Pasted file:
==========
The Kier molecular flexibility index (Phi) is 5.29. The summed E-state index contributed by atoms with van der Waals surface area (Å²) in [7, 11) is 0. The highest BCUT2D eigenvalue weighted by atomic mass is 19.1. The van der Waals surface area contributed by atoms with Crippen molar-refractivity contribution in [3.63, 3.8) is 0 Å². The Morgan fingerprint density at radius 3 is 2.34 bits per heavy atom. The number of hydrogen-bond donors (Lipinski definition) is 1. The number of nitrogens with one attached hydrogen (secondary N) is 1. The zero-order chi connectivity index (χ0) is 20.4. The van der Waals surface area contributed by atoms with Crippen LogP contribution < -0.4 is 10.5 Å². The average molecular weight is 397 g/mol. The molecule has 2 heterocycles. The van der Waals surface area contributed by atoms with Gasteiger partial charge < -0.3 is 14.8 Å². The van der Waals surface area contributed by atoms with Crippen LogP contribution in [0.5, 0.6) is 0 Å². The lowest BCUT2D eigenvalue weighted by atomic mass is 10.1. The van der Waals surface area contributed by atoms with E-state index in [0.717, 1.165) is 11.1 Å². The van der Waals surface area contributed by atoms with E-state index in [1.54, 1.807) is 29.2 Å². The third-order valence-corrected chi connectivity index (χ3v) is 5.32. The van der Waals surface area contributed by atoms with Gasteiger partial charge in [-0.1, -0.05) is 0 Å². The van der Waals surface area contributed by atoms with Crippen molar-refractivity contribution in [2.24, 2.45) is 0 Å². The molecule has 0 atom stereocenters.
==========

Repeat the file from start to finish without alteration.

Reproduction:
The Kier molecular flexibility index (Phi) is 5.29. The summed E-state index contributed by atoms with van der Waals surface area (Å²) in [7, 11) is 0. The highest BCUT2D eigenvalue weighted by atomic mass is 19.1. The van der Waals surface area contributed by atoms with Crippen molar-refractivity contribution in [3.63, 3.8) is 0 Å². The Morgan fingerprint density at radius 3 is 2.34 bits per heavy atom. The number of hydrogen-bond donors (Lipinski definition) is 1. The number of nitrogens with one attached hydrogen (secondary N) is 1. The zero-order chi connectivity index (χ0) is 20.4. The van der Waals surface area contributed by atoms with Crippen LogP contribution < -0.4 is 10.5 Å². The average molecular weight is 397 g/mol. The molecule has 2 heterocycles. The van der Waals surface area contributed by atoms with Gasteiger partial charge < -0.3 is 14.8 Å². The van der Waals surface area contributed by atoms with Crippen LogP contribution in [0.5, 0.6) is 0 Å². The lowest BCUT2D eigenvalue weighted by atomic mass is 10.1. The van der Waals surface area contributed by atoms with E-state index in [0.717, 1.165) is 11.1 Å². The van der Waals surface area contributed by atoms with E-state index in [1.54, 1.807) is 29.2 Å². The third-order valence-corrected chi connectivity index (χ3v) is 5.32. The van der Waals surface area contributed by atoms with Gasteiger partial charge in [-0.1, -0.05) is 0 Å². The van der Waals surface area contributed by atoms with Crippen molar-refractivity contribution in [2.24, 2.45) is 0 Å². The molecule has 0 atom stereocenters.